[Beowulf] ECC support on motherboards?

Jim Lux james.p.lux at jpl.nasa.gov
Mon May 12 22:40:47 EDT 2008


Quoting Joe Landman <landman at scalableinformatics.com>, on Mon 12 May  
2008 06:03:56 PM PDT:

> Perry E. Metzger wrote:
>> Joe Landman <landman at scalableinformatics.com> writes:
>>>> I've been reading spec sheets, and they often don't tell you, which is
>>>> rather annoying. Thus my question.
>>> I just randomly selected 2 motherboards from 2 different vendors and
>>> on both spec sheets, they clearly defined which memory they took.
>>
>> Oh, sheets will tell you that they *take* ECC memory, but long
>> experience says that the motherboards that actually properly do ECC
>> scrubbing are a subset -- some boards will accept the extra ECC bits
>> and do nothing with them! Generally speaking, the only reliable way


There's a difference between logic that does EDAC on read (and  
corrects any single bit errors), and having logic that actually writes  
back when an EDAC hit occurs.  In most cases, the latter is under  
software control: that is, when you get the unlikely upset, you have  
some sort of interrupt routine that goes out and rewrites that general  
section of memory. The EDAC logic remembers what the location of the  
"error" was, so the ISR knows where to read/write.

It's not clear that the rewrite actually buys you much, IFF the error  
rate is low.  That is, if you get one upset per  day, you're probably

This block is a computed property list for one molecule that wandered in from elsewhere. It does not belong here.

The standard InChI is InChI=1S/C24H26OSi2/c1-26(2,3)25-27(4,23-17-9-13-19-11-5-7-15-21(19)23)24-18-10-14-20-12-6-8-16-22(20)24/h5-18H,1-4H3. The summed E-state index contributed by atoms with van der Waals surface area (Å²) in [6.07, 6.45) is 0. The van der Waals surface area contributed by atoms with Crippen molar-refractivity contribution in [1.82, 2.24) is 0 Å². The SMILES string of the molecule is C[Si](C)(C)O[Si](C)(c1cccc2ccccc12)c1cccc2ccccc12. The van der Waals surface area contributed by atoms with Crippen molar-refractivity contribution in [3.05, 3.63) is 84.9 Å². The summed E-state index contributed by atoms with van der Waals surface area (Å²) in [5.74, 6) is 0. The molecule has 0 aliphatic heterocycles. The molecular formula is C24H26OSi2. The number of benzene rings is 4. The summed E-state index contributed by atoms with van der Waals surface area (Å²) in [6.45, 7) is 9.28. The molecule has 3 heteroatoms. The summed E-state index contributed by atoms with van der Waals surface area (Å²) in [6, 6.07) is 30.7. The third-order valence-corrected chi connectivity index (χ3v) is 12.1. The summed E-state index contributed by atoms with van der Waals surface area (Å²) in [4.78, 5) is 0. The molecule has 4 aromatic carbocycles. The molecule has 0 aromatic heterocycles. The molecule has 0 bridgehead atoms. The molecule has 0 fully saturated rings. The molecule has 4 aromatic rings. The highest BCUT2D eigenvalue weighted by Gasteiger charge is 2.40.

safe just correcting on the read, and assuming that you'll not get a  
second upset *on the same word* before it changes to something else  
(which would rewrite the syndrome bits). OTOH, if you have an upset  
rate in the sub-second range (pretty unlikely, I should think), maybe  
some sort of active scrubbing might be useful.

The typical scrubber is tied to some sort of interrupt line or clock,  
and just reads/writes each location in turn.  Obviously, this burns  
memory bus bandwidth.

There's also systems that have autoscrubbing, where the memory  
contents are expected to be constant over a long time, so it gets  
continuously rewritten (or, at least, a checksum is done, and if it  
fails, it rewrites from a known good copy).  This is a typical scheme  
for SRAM based FPGAs (Xilinx) in spaceflight applications.


Just how many bit errors do people see?  Even in old, very soft DRAM  
technology I worked with in the early 80s, we'd get maybe 1 legitimate  
SBE per week in a megabyte or so of DRAM.. that's with HUGE transistor  
sizes and very, very soft parts.  We saw more errors than that during  
prototyping, but it was manifestations of bus timing, or timing  
conflicts that trashed bits.

here's a presentation on SDRAMs in spaceflight applications
http://klabs.org/richcontent/MAPLDCon02/presentations/session_p/p7_ladbury_s.ppt

There's some data on an array of 12 256 Mbit SDRAMs EDACed with upset  
rates in geosynchronous orbit of 4E-17 per day, 99th percentile. Thats  
with a raw upset rate of about 1/2 bit/day overall

http://www.maxwell.com/microelectronics/support/presentations/ESCCON_2002.pdf

>
> Heh... you want motherboards that work?  Different question :(
>
>> I've found to determine if the ECC stuff works is to look at the BIOS
>> ECC settings, but often that info seems to be missing from the
>> manuals.
>
> Sadly, the bios ECC settings on a number of MB's appear to be busted in
> some cases ...  well, ok, the bios setup of the ECC system appears to
> be busted.  At least most will signal an MCE these
>

There are, also, nefarious memory parts that emulate the ECC bits.   
Which, of course, does absolutely no good.
>>
>> Anyway, I was asking for a reason. :)
>

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